Dry cask storage
Dry cask storage is a method of storing high-level radioactive waste, such as spent nuclear fuel that has already been cooled in the spent fuel pool for at least one year and often as much as ten years. Casks are typically steel cylinders that are either welded or bolted closed. The fuel rods inside are surrounded by inert gas. Ideally, the steel cylinder provides leak-tight containment of the spent fuel. Each cylinder is surrounded by additional steel, concrete, or other material to provide radiation shielding to workers and members of the public.
There are various dry storage cask system designs. With some designs, the steel cylinders containing the fuel are placed vertically in a concrete vault; other designs orient the cylinders horizontally. The concrete vaults provide the radiation shielding. Other cask designs orient the steel cylinder vertically on a concrete pad at a dry cask storage site and use both metal and concrete outer cylinders for radiation shielding. Currently there is no long term permanent storage facility; dry cask storage is designed as an interim safer solution than spent fuel pool storage.
Some of the cask designs can be used for both storage and transportation. Three companies – Holtec International, NAC International and Areva-Transnuclear NUHOMS – are marketing Independent Spent Fuel Storage Installations (ISFSI's) based upon an unshielded multi-purpose canister which is transported and stored in on-site vertical or horizontal shielded storage modules constructed of steel and concrete.
During the 2000s, dry cask storage was used in the United States, Canada, Germany, Switzerland, Spain, Belgium, Sweden, the United Kingdom, Japan, Armenia, Argentina, Bulgaria, Czech Republic, Hungary, South Korea, Romania, Slovakia, Ukraine and Lithuania.
A similar system is also being implemented in Russia. However, it is based on 'storage compartments' in a single structure, rather than individual casks.
In the late 1970s and early 1980s, the need for alternative storage in the United States began to grow when pools at many nuclear reactors began to fill up with stored spent fuel. As there was not a national nuclear storage facility in operation at the time, utilities began looking at options for storing spent fuel. Dry cask storage was determined to be a practical option for storage of spent fuel and preferable to leaving large concentrations of spent fuel in cooling tanks. The first dry storage installation in the US was licensed by the Nuclear Regulatory Commission (NRC) in 1986 at the Surry Nuclear Power Plant in Virginia, at . Spent fuel is currently stored in dry cask systems at a growing number of power plant sites, and at an interim facility located at the Idaho National Laboratory near Idaho Falls, Idaho. The Nuclear Regulatory Commission estimates that many of the nuclear power plants in the United States will be out of room in their spent fuel pools by 2015, most likely requiring the use of temporary storage of some kind. Yucca Mountain was expected to open in 2017. However, on March 5, 2009, Energy Secretary Steven Chu reiterated in a Senate hearing that the Yucca Mountain site was no longer considered an option for storing reactor waste.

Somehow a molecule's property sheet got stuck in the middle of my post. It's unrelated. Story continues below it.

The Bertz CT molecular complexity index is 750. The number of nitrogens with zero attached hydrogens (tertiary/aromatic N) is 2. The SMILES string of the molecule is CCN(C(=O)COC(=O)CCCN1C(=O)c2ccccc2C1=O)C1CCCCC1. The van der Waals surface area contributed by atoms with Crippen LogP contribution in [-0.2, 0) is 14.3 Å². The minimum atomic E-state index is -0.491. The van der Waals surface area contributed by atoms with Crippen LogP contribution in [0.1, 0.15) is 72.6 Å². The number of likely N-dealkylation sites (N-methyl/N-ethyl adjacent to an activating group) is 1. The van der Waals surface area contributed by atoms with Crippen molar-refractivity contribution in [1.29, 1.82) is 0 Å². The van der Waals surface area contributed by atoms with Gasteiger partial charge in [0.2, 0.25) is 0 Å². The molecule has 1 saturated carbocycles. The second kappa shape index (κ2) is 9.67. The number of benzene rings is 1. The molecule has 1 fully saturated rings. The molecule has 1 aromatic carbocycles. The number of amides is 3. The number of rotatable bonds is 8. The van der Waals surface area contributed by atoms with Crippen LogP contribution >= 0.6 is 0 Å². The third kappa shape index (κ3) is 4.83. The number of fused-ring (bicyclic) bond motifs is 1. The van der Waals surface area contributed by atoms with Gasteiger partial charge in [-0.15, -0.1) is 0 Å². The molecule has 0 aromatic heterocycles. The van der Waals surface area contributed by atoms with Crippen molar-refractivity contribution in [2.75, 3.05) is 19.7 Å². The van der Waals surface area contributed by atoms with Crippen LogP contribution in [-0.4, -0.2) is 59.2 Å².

The 2008 NRC guideline calls for fuels to have spent at least five years in a storage pool before being moved to dry casks. The industry norm is about 10 years. The NRC describes the dry casks used in the US as "designed to resist floods, tornadoes, projectiles, temperature extremes, and other unusual scenarios."
As of the end of 2009, 13,856 metric tons of commercial spent fuel – or about 22 percent – were stored in dry casks.
In the 1990s, the NRC had to “take repeated actions to address defective welds on dry casks that led to cracks and quality assurance problems; helium had leaked into some casks, increasing temperatures and causing accelerated fuel corrosion”.